Flavius Josephus

Flavius Josephus (37-7? AD), was a Jewish priest in command in Galilee at the time of the Jewish Revolt. After being taken captive, he retired to Rome and wrote a history of the war in Aramaic, of which we have the Greek translation: The Jewish War (75-79). His next work, Antiquities, is a history of the Jews.

While Berlioz claims that Josephus never mentions Jesus, in fact the Antiquities includes a reference to Christ. Because the pro-Christian tenor of this passage sounded odd in the writings of a Jewish priest, proponents of the Mythological School tried to show that the passage was a later insertion by Christian writers. But by the time Bulgakov was writing, the authenticity of the passage had been proven, showing that Christ was indeed a historical figure.

Antiquities, Book 18, Ch. 3 :

 3. Now there was about this time Jesus, a wise man, if it be lawful to call him a man; for he was a doer of wonderful works, a teacher of such men as receive the truth with pleasure. He drew over to him both many of the Jews and many of the Gentiles. He was [the] Christ. And when Pilate, at the suggestion of the principal men amongst us, had condemned him to the cross, those that loved him at the first did not forsake him; for he appeared to them alive again the third day; as the divine prophets had foretold these and ten thousand other wonderful things concerning him. And the tribe of Christians, so named from him, are not extinct at this day.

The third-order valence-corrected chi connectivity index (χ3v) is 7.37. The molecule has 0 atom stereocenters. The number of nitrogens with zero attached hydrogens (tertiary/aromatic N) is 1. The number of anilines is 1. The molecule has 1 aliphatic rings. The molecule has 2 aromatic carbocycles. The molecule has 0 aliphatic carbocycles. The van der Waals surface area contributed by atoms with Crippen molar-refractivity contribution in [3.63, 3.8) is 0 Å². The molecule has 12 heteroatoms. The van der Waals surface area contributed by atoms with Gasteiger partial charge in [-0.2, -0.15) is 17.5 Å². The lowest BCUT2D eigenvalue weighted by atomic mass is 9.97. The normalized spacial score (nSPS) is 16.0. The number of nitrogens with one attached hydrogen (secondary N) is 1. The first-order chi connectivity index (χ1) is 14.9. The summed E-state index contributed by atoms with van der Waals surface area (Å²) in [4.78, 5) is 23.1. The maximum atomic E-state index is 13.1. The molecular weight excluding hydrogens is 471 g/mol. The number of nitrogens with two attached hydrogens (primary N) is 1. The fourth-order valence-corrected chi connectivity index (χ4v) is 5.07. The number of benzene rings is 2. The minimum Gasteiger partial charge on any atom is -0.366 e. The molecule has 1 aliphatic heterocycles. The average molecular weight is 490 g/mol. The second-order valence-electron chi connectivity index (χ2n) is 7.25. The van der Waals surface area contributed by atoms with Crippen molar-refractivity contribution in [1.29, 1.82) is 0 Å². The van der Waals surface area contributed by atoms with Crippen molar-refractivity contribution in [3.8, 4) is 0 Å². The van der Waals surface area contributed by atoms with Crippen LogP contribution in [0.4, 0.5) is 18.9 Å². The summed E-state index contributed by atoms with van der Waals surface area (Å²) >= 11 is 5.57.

(Tr. William Whiston)

Another text from a 10th Century Christian Arab chronicler preserves a Syrian copy of the Greek original. It includes the assertion that "it is possible that he was the messiah about whom the prophets foretold miracles." (I. D. Amusin, "Ob odnoi zabytoi publikatsii Tartuskogo professora Aleksandra Vasil'eva," Uchenye zapiski Tartuskogo GU, 1976, vyp. 365)

The full texts of Josephus are available on the Josephus Page.

See also the Catholic Encyclopedia on Josephus.